Andy Pettitte confident that CC Sabathia can reinvent himself

CC Sabathia, left, and Andy Pettitte chat before

CC Sabathia, left, and Andy Pettitte chat before a game against the Tampa Bay Rays. (Aug. 25, 2013) (Credit: AP)

OK, so maybe Andy Pettitte isn't the most objective person to ask about CC Sabathia.

"I love him to death,'' Pettitte said Monday at Minute Maid Park. "I love him like a brother.''

But if you're looking for someone to put into perspective what Sabathia faces this season -- he makes his 11th Opening Day start Tuesday night against the Astros -- few understand that better than Pettitte.

He's familiar with the pressure, the responsibility and really just the transition a pitcher must make from one decade to the next. Not in Kansas City, either. In the Bronx, for a Yankees team that needs the slimmed-down Sabathia to be huge again.

After all the talk of his diminished velocity last season -- raising questions about what Sabathia had left -- he made us believers in spring training with a 1.29 ERA. Pettitte, who taught Sabathia his signature cut fastball during a brief visit to Tampa, insists that success was no mirage.

"He's in a good place,'' Pettitte said. "When you put in a lot of work, that gives you a little bit of an edge, too. I feel like his best years -- as long as he stays healthy -- are yet to come. The game is going to continue to slow down for him, and he's going to get better and better."

It did for Pettitte, and he's an authority on the subject, having pitched to the age of 41 before retiring last season. Why can't it be the same for Sabathia? The mileage may have stripped him of his once-overpowering fastball, but Sabathia is using his changeup, slider and Pettitte-brand cutter to lethal effect lately.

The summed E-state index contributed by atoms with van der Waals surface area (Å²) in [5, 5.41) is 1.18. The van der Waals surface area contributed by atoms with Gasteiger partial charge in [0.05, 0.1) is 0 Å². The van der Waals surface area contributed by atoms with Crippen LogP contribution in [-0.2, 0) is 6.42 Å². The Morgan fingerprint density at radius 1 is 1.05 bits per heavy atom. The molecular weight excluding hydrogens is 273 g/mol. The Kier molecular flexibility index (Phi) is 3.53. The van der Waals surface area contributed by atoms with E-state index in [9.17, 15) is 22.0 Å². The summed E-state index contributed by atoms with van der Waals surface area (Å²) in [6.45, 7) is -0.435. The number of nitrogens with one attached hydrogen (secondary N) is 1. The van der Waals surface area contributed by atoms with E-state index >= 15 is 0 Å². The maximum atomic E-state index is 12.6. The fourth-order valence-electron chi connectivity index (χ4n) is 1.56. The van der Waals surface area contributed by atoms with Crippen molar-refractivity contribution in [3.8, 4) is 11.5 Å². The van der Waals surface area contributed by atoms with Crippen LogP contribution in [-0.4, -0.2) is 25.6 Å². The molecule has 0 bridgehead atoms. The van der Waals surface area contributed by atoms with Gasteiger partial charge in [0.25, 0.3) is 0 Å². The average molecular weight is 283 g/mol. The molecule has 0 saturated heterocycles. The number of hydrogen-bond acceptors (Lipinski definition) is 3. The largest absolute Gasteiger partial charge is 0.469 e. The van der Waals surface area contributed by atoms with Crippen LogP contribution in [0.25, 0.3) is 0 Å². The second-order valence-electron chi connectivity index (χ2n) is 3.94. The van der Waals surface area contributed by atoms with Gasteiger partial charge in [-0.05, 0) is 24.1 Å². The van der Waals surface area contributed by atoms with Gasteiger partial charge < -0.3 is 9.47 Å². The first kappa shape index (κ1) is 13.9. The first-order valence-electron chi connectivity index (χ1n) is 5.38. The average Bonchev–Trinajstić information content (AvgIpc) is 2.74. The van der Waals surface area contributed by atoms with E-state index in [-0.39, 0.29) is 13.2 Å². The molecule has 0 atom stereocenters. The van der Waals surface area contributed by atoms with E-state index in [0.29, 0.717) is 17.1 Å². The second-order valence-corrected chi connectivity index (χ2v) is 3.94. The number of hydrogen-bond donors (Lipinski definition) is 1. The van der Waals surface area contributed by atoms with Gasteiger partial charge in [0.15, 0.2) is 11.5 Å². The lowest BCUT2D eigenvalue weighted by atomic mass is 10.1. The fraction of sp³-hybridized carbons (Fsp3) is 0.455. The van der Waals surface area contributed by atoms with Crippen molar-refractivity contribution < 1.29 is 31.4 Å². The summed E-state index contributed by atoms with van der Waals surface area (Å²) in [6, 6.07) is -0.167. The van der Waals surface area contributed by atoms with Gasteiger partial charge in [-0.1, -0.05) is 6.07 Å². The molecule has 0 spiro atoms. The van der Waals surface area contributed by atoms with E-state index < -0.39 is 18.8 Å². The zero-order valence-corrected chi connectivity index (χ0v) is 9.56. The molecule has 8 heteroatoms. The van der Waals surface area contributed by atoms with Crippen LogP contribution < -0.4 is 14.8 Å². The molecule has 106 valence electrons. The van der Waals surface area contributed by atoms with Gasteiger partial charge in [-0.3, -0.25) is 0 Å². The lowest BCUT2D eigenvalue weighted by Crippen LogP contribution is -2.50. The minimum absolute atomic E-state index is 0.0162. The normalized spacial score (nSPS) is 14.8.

While those spring training numbers are now wiped away, we can't exactly call them meaningless. Sabathia knew he was in peak shape coming to Tampa.

"I feel unbelievable,'' he said Monday before the Yankees' workout. "All the work in the offseason, this spring, has really paid off. My arm feels great, my knees feel fantastic, so I have no complaints.''

The Yankees will have to trust him on that. A year ago, with Sabathia coming off elbow surgery, we were led to believe that it was just a matter of building up arm strength, that the velocity would return. But it never really did, and now the Yankees have to accept that it's gone.

What that means for Sabathia's ace status is unresolved. His 4.78 ERA last season was the highest of his career. The 14 wins were his fewest since 2006, and he had never before lost 13 games. He was mortal, a beatable pitcher on the back nine. And now Sabathia must convince everyone -- including his front office -- that he can be an ace again, not just a No. 1.

"We'll find out,'' Brian Cashman said. "An ace is a term you can throw around in this game to about eight people. It's a small club. We'll see what happens.''

There are technical aspects to Sabathia's turnaround, one that began last season right before a hamstring strain finished him. Joe Girardi credited his improved changeup and a fastball that started sinking again rather than "cutting over the middle of the plate.'' But every pitcher gets to a point that knowledge becomes his greatest ally, and Pettitte thinks Sabathia has arrived.

"I felt like in my mid-30s, my energy level wasn't like it was,'' Pettitte said. "But I felt like I could just see how hitters were reacting to me, what they were trying to do. I think [Sabathia] is going to do the same thing.''

Pettitte is a retired member of the Core Four and holds a special place in franchise history. But Sabathia is one of only six Yankees to make five Opening Day starts, and the first since Ron Guidry, whose finale was as far back as 1986. Leading the Yankees to a second World Series title while resurrecting himself would be a notable achievement.

Said Pettitte: "I'm pulling for him."

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